"My fiancé came in and asked me what was the matter, and at that point I couldn't talk," said Nicki James, who suffered a stroke.
She was in church when she felt the right side of her body go numb.
"I had another friend that came up and she just had tears in her eyes, and I knew something was wrong at that point so I started to get upset," said James.
Getting to the ER fast saved her life.
"In a stroke, every minute is important," said Dr. David Chiu, Eddy Scurlock Stroke Center Methodist Neurological Institute.
By morning, Nicki could walk again. Her stroke had been caused by a hole in her heart called a patent foramen ovale, or PFO.
"It freaked me out because I've had it for 28-years and I never realized, you know, that's, I never realized I had it and that was the cause of this," said James.
New treatments are saving young women's lives by targeting PFO's.
"The million dollar question is what's the best way of preventing a second stroke from occurring?" asked Dr. Chiu.
A procedure called star-flex -- a clamshell-like device is inserted through a catheter into the heart. Half of the device closes on the right side of the wall between the left and right atrium, the other half closes the left side, sealing the hole.
"If the trial does show what we suspect, it will become approved," said Dr. Chiu.
Nicki had none of the traditional risk factors for a stroke. Some signs you might not know about -- trouble smiling or a sudden severe headache, also, daytime drowsiness and insulin resistance, even in non-diabetics could all be warning signs.
Luckily for Nicki, she got help fast, making her stroke only a bump in the road.
Stroke is not only on the rise in young women. In recent years, strokes have tripled among middle-aged women. This has happened despite an increase in use of cholesterol-lowering and blood-pressure-controlling medications -- steps that should lower stroke risk.
Web Extra Information: Aren't I too young for a stroke?
WHAT IS A PFO? The Patent Foramen Ovale, or PFO, is a small hole located in the atrial septum that is used during fetal circulation to speed up the travel of blood through the heart. Normally, the foramen ovale closes at birth when increased blood pressure on the left side of the heart forces the opening to close. PFO occurs in about 25 percent of the general population. In patients who have stroke of unknown cause (cryptogenic stroke), the prevalence of PFO increases to about 40 percent. This is especially true in patients who have a stroke when they are younger than 55 years old.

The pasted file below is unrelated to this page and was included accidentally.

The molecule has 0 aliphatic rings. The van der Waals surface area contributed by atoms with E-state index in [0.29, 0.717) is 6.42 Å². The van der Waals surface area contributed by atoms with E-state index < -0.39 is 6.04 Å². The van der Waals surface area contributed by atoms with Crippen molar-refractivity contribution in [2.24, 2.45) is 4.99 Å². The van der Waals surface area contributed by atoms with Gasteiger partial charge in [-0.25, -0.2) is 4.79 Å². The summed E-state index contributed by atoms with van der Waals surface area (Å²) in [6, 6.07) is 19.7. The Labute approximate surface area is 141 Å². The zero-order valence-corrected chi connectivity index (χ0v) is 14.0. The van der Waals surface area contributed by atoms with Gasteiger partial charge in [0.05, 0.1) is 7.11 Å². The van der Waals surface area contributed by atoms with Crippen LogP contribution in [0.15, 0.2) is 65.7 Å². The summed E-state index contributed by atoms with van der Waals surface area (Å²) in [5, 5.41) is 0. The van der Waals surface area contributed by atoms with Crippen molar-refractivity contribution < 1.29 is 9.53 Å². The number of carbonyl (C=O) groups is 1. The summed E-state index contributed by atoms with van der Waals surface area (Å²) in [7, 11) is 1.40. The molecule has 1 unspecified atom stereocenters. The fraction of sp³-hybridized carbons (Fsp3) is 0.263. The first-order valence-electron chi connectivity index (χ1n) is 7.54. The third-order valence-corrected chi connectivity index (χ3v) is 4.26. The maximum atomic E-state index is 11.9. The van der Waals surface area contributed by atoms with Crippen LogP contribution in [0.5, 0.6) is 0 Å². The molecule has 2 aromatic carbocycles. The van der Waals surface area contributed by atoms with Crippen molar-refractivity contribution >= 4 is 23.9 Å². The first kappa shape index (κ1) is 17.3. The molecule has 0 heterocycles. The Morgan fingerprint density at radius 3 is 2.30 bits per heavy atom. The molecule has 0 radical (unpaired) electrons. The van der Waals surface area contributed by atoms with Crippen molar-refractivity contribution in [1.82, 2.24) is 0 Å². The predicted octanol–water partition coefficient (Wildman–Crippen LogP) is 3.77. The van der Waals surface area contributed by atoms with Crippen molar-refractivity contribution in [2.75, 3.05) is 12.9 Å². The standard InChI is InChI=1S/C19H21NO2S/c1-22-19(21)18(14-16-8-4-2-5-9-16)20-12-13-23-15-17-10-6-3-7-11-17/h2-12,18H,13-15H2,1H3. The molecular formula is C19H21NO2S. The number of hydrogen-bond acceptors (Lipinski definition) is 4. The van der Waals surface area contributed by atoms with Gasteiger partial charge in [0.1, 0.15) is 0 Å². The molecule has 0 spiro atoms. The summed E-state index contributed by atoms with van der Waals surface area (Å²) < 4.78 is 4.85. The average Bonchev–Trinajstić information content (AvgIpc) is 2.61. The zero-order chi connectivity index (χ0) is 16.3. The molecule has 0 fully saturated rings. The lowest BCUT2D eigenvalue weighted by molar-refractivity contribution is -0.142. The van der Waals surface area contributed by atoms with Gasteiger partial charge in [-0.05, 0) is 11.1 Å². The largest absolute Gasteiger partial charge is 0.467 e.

SPOTTING A STROKE: Every year, about 700,000 people suffer from a stroke. For 500,000 of these people, it's their first stroke, and for about 200,000 it's a recurrent stroke. Physicians at the Nevada Neuroscience Institute came up with three simple questions to determine if someone is having a stroke. 1.) Can you smile? 2.) Can you raise both arms? 3.) Can you speak a simple sentence?
If any of these functions can't be easily performed, call 9-1-1 immediately. Catching a stroke early can not only save a persons life, it can also make their road to recovery much faster. David Chiu, M.D., director of the Eddy Scurlock Stroke Center at the Methodist Neurological Institute in Houston, Texas, told Ivanhoe, "In an average stroke, in the first few hours, two million neurons, nerve cells, die per minute." This makes time a crucial determinant in the outcome of a stroke.
NEW STROKE PREDICTORS: Recently, doctors have been predicting stroke risk in some unsuspecting ways. Several studies have been done looking at these stroke predictors. Higher stroke risk has been seen in women with artery buildups that are revealed during a routine mammogram. Non-diabetics who start to suffer from insulin related problems might also be at a greater risk for stroke. Frequent dozing has also been associated with an increased risk in stroke. The odds of having a stroke may be up to five times greater for heavy dozers, and three times greater among occasional dozers.